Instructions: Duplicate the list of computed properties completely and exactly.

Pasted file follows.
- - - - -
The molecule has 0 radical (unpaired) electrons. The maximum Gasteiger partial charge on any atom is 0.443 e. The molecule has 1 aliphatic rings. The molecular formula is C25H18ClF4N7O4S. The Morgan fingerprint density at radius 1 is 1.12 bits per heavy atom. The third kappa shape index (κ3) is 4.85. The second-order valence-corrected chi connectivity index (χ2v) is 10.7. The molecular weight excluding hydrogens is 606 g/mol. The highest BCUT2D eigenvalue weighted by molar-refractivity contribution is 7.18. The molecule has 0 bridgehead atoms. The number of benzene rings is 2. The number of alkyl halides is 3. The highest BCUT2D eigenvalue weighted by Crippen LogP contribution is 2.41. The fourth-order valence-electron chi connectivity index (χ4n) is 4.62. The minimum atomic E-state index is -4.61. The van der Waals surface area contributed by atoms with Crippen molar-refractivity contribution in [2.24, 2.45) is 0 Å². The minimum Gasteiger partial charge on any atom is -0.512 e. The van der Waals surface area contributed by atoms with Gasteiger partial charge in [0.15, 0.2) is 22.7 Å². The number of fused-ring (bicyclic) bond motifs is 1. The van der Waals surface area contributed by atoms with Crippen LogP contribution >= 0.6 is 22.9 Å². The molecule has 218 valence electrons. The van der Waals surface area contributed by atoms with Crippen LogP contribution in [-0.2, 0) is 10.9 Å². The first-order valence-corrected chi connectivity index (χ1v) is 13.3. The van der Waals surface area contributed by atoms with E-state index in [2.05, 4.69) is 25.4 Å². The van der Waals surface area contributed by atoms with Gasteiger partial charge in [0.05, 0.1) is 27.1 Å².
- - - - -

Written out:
The molecule has 0 radical (unpaired) electrons. The maximum Gasteiger partial charge on any atom is 0.443 e. The molecule has 1 aliphatic rings. The molecular formula is C25H18ClF4N7O4S. The Morgan fingerprint density at radius 1 is 1.12 bits per heavy atom. The third kappa shape index (κ3) is 4.85. The second-order valence-corrected chi connectivity index (χ2v) is 10.7. The molecular weight excluding hydrogens is 606 g/mol. The highest BCUT2D eigenvalue weighted by molar-refractivity contribution is 7.18. The molecule has 0 bridgehead atoms. The number of benzene rings is 2. The number of alkyl halides is 3. The highest BCUT2D eigenvalue weighted by Crippen LogP contribution is 2.41. The fourth-order valence-electron chi connectivity index (χ4n) is 4.62. The minimum atomic E-state index is -4.61. The van der Waals surface area contributed by atoms with Crippen molar-refractivity contribution in [2.24, 2.45) is 0 Å². The minimum Gasteiger partial charge on any atom is -0.512 e. The van der Waals surface area contributed by atoms with Gasteiger partial charge in [0.15, 0.2) is 22.7 Å². The number of fused-ring (bicyclic) bond motifs is 1. The van der Waals surface area contributed by atoms with Crippen LogP contribution >= 0.6 is 22.9 Å². The molecule has 218 valence electrons. The van der Waals surface area contributed by atoms with Crippen LogP contribution in [-0.2, 0) is 10.9 Å². The first-order valence-corrected chi connectivity index (χ1v) is 13.3. The van der Waals surface area contributed by atoms with E-state index in [2.05, 4.69) is 25.4 Å². The van der Waals surface area contributed by atoms with Gasteiger partial charge in [0.05, 0.1) is 27.1 Å².